Economics is inevitably political. Back in the 18th century, when Adam Smith wrote The Wealth of Nations, economics was known as political economy. This was because thinkers like Smith considered the role of government in promoting the prosperity of the nation through specific policies such as providing public education and encouraging trade to be vital. He also conducted his analysis, as did all the so-called classical political economists as well as their chief critic in the 19th century, Karl Marx, in terms of classes: workers, capitalists and landlords. Conflicts of interest between them were seen, especially by Marx, as inevitable as capitalism developed and economies grew.
By contrast, modern economics, with its roots in neo-classical ideas, starts with the individual as its unit of analysis, and draws conclusions about the economy based on ‘microfoundations’: aggregate behaviour is held to flow from assumptions made about individual ‘representative agents’.
The writings of Keynes in the 1930s established the field of macroeconomics, which suggested at the time that the economy as a whole should be studied as such, as a whole, and that certain aspects of its behaviour could not be deduced simply from individual action. There were larger economic forces at work that could shape individual behaviour, and a need for government policy to more actively manage the economy in the interests of the majority. Microeconomics and macroeconomics became separate fields of study.
With the breakdown of the Keynesian consensus in the 1970s and rise of monetarist and new classical theories, Keynes’ insights were rejected, and macroeconomics increasingly became a branch of microeconomics, with apparently no separate insights that could not be derived from microfoundations.
During the post-war period when Keynesian ideas were part of the political consensus, governments across both the advanced and developing world intervened heavily in the economy, whether through industrial policy, forms of state planning, or controls on the financial sector. This was an understandable reaction to the chaos of the inter-war period and Great Depression, as well as the key role of the state in managing the war economy. The world economy grew faster than ever before (or since), and the post-war period until the 1970s has since become known as the ‘golden age‘.
The stagflation of the 1970s appeared to discredit such interventionist policies, but governments continued to intervene in economic life, although in a different manner. Policies that reduced the power of organised labour, deregulation and privatisation appeared to be in line with free-market ideas, but they all involved state intervention and new forms of regulation emerged for privatised utilities and the management of inflation.
More recently, governments intervened on a massive scale during the 2008 financial crisis and subsequent recession and the ideas of Keynes were (briefly) back in favour, before the turn to austerity.
Thus from the birth of classical political economy to the present day, there has been a continuity in that the state has managed and intervened in the economy. The policies have varied, as particular ideologies have come to prominence. In this sense economics has always been political, even when in thrall to the individual and the ‘free market’.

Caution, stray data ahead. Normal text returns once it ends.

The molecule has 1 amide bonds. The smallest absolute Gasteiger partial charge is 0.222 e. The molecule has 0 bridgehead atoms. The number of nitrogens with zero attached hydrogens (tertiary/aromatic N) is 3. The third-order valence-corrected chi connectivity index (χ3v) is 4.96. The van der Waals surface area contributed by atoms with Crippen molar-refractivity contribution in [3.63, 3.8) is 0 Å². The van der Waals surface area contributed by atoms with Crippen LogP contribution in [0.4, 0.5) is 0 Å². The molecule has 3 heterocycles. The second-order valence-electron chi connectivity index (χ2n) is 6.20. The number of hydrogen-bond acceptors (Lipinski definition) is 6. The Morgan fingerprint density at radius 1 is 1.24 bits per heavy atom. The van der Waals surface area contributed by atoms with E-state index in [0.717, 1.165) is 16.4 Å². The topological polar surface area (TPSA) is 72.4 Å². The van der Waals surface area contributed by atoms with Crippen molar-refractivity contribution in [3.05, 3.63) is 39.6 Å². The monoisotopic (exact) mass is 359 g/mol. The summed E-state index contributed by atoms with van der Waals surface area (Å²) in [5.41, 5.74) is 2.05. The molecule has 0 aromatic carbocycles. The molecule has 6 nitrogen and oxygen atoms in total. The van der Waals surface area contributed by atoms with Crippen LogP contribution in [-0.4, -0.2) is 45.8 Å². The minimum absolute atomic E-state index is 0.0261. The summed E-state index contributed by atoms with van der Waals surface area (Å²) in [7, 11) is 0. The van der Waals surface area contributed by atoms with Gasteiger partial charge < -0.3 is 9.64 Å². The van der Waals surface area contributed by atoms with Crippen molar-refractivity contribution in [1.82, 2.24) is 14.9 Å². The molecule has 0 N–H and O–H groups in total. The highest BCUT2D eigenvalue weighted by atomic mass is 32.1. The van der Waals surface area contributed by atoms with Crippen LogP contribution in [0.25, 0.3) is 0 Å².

Why should this be so?
Economics remains nakedly political because all economic change creates winners and losers, or changes in the distribution of income and wealth across society. If the potential winners or losers from particular policies are conscious of how economic change might affect them and have some organising power, they can mobilise politically to support or resist the change. Even if the change raises overall national income, the distributional effects make the idea of the ‘national interest’ problematic.
Depending on the balance of political power between the winners and the losers from economic change, the state may end up intervening to compensate the latter from some of the proceeds of the former. This could happen through redistribution which if carefully managed, may reduce the potential for conflict between the affected groups.
An example of economic change promoted by policy is trade liberalisation between countries. This might benefit exporting companies leading to growth in their sales abroad, rising profits and increased employment and wages. But it may also lead to rising imports from more competitive foreign companies, causing weaker import-competing companies to lose markets, with the final possibility being that they go out of business, leading to job losses.
These potential outcomes from rising international trade flows will often impact on an economy unevenly, so that job losses may not be easily replaced in one region, even while employment rises elsewhere. Here lies the potential for distributional change with political effects. It is actually a fairly mainstream proposition in economics that free trade can create winners and losers, but with overall gains in welfare and income, the winners can compensate the losers through the state.
Trade policy is a simple example. More generally, the state inevitably finds itself intervening in the economy to reduce social conflict, maintain political stability and promote growth. Without such intervention as necessary, economic development would be difficult if not impossible over the long term. The activities of the state and the evolution of the capitalist economy are closely related, no matter how much some idealists would wish otherwise.